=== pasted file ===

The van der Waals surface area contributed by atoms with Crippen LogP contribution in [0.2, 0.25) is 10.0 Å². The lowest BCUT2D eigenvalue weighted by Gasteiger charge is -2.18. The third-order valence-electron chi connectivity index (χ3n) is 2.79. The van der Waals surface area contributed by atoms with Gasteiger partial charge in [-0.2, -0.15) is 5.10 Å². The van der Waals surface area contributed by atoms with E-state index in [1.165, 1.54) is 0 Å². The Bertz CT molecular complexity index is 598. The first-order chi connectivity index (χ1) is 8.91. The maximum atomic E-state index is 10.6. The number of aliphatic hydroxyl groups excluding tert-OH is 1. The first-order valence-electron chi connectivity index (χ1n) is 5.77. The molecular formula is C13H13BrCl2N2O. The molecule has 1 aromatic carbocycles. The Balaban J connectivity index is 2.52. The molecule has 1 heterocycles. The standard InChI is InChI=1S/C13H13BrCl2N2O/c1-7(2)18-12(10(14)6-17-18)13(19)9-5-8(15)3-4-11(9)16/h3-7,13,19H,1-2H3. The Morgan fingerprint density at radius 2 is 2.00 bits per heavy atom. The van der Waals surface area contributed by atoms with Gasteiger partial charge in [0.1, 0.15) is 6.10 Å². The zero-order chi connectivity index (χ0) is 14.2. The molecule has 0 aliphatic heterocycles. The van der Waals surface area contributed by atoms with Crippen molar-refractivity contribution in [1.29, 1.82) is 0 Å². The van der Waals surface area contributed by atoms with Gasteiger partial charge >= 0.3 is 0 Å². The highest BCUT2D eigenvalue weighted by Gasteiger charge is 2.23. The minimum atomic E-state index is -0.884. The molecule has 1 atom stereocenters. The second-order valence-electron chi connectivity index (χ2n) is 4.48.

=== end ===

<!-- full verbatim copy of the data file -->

The van der Waals surface area contributed by atoms with Crippen LogP contribution in [0.2, 0.25) is 10.0 Å². The lowest BCUT2D eigenvalue weighted by Gasteiger charge is -2.18. The third-order valence-electron chi connectivity index (χ3n) is 2.79. The van der Waals surface area contributed by atoms with Gasteiger partial charge in [-0.2, -0.15) is 5.10 Å². The van der Waals surface area contributed by atoms with E-state index in [1.165, 1.54) is 0 Å². The Bertz CT molecular complexity index is 598. The first-order chi connectivity index (χ1) is 8.91. The maximum atomic E-state index is 10.6. The number of aliphatic hydroxyl groups excluding tert-OH is 1. The first-order valence-electron chi connectivity index (χ1n) is 5.77. The molecular formula is C13H13BrCl2N2O. The molecule has 1 aromatic carbocycles. The Balaban J connectivity index is 2.52. The molecule has 1 heterocycles. The standard InChI is InChI=1S/C13H13BrCl2N2O/c1-7(2)18-12(10(14)6-17-18)13(19)9-5-8(15)3-4-11(9)16/h3-7,13,19H,1-2H3. The Morgan fingerprint density at radius 2 is 2.00 bits per heavy atom. The van der Waals surface area contributed by atoms with Gasteiger partial charge in [0.1, 0.15) is 6.10 Å². The zero-order chi connectivity index (χ0) is 14.2. The molecule has 0 aliphatic heterocycles. The van der Waals surface area contributed by atoms with Crippen molar-refractivity contribution in [1.29, 1.82) is 0 Å². The van der Waals surface area contributed by atoms with Gasteiger partial charge >= 0.3 is 0 Å². The highest BCUT2D eigenvalue weighted by Gasteiger charge is 2.23. The minimum atomic E-state index is -0.884. The molecule has 1 atom stereocenters. The second-order valence-electron chi connectivity index (χ2n) is 4.48.